The Lord is my strength and song,
and he is become my salvation:
he is my God, and I will prepare him an habitation
my father’s God, and I will exalt him.
The Lord is a man of war; the Lord is his name.
— Exodus 15:2, 3
I used to think warriors were like comic-book action figures. You know: rippling muscles, arms like pistons, barrel chests and clenched teeth. Umgawa! Aaaiiieee!
And then I met Joe Guts, man of war. Now I know what real strength and courage look like.
That’s not really his last name, of course. It’s a name I gave him. He has passed away now, but to me, he symbolizes all war veterans of this great country of ours. They had guts. They stood up for us.
Joe was a shriveled up little guy who lived a few blocks from us. He had so many health problems that he was pretty much stuck at home in a hospital bed, contacting the outside world mostly by telephone and fax.
He got that way because of me.
He was over in Vietnam, risking his neck so I could continue to live my cushy, clueless life of liberty and privilege, like so many other Americans who tend to let Veterans Days come and go with barely a thought.
Joe used to be a comic-book style hunk who could bench-press 300 pounds and leg-press 500 pounds. A Boys Town graduate, he volunteered for the Navy at the height of the Vietnam War. He got special-ops training, and became a river rat, engaging the Viet Cong in firefights along rivers in the Mekong Delta.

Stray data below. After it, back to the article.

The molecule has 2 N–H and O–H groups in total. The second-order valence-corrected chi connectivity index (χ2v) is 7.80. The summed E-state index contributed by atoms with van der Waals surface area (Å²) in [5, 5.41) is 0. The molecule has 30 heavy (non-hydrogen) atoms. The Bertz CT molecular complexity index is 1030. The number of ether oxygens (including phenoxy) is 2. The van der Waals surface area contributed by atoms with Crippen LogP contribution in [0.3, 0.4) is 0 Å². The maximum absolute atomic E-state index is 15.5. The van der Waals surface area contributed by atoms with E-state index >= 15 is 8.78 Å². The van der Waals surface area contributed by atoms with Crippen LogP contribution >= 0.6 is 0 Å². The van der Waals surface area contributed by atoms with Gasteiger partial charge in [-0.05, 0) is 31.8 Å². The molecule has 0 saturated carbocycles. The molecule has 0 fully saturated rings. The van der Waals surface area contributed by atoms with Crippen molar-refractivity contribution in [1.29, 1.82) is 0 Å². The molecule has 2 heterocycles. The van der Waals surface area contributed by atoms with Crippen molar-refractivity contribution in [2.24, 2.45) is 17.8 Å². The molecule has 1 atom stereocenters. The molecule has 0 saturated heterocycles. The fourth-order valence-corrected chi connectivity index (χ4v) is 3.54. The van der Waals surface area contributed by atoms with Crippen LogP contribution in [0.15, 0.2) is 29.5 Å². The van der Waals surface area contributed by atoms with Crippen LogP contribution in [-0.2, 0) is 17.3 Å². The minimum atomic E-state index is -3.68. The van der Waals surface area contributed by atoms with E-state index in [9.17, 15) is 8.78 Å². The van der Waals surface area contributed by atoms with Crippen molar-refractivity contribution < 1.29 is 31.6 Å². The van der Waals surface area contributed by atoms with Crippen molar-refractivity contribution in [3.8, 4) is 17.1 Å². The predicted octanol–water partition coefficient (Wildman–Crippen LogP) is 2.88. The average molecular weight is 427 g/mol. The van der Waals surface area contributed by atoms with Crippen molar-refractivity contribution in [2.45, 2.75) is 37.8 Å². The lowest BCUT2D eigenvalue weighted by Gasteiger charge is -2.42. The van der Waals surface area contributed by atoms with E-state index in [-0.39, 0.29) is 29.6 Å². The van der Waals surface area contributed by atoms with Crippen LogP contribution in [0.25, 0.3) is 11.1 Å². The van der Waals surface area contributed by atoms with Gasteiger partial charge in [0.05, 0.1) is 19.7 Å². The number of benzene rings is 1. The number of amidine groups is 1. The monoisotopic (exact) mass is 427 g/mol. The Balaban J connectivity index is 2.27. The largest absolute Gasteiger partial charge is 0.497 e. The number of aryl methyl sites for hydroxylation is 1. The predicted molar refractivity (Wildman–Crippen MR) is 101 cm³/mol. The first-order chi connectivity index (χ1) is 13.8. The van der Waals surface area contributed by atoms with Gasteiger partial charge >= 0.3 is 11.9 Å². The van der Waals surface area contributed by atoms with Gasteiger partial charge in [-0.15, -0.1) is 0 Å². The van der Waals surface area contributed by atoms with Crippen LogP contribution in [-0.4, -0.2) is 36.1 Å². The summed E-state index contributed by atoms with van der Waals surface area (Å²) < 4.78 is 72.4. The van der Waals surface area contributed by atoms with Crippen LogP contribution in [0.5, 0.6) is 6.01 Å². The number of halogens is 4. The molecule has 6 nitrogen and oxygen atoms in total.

He didn’t like to talk about it much. But his stories were riveting and poignant, magnificent and sad. It took him years to figure out why he couldn’t stand to take hot showers; it reminded him subconsciously of those dangerous days.
He has been tortured by flashbacks, recurrent dreams and debilitating depression. Not even his two Purple Hearts and other awards could ever cover up the horrible memories of war that battled on in his mind and heart years later.
Joe got shot in the knee, got shrapnel in his back, saw buddies blown away, and had little kids melt dead in his arms after being napalmed by the Viet Cong.
His own health was nuked by Agent Orange, the defoliant that our side sprayed on the jungle to clear out the undergrowth and help us fight the guerrillas. It was a paradox: the toxic chemicals helped with visibility which might have saved lives in the short run, but stripped many of our soldiers of their lives and their health, long-term. It was a chilling precursor to the chemical warfare that so many fear today.
Because of Agent Orange, Joe lost most of his insides in surgeries in 1984. They removed 85 percent of his intestine, his ileum valve and a lot of his colon. His pancreas was diseased, his stomach and gallbladder were gone, and he had recurring blood infections.
He had to go on intravenous feeding for years and lost 100 pounds because nutrients streaked through him so fast. He slipped into eight comas, and was too weak to walk or work for many years. He could get around in an electric cart, when he could get a ride in a big enough van to go somewhere.
He had had pain all over, from top to toe.
It was a struggle to raise four children on disability income. When they were still pretty small he lost his beloved wife to breast cancer. He slipped into alcoholism and eventually made his teenage son drive him to stores late at night so he could roll down the lonely aisles in his wheelchair and buy himself root-beer schnapps, vodka or even Nyquil, which he drank for the alcohol content.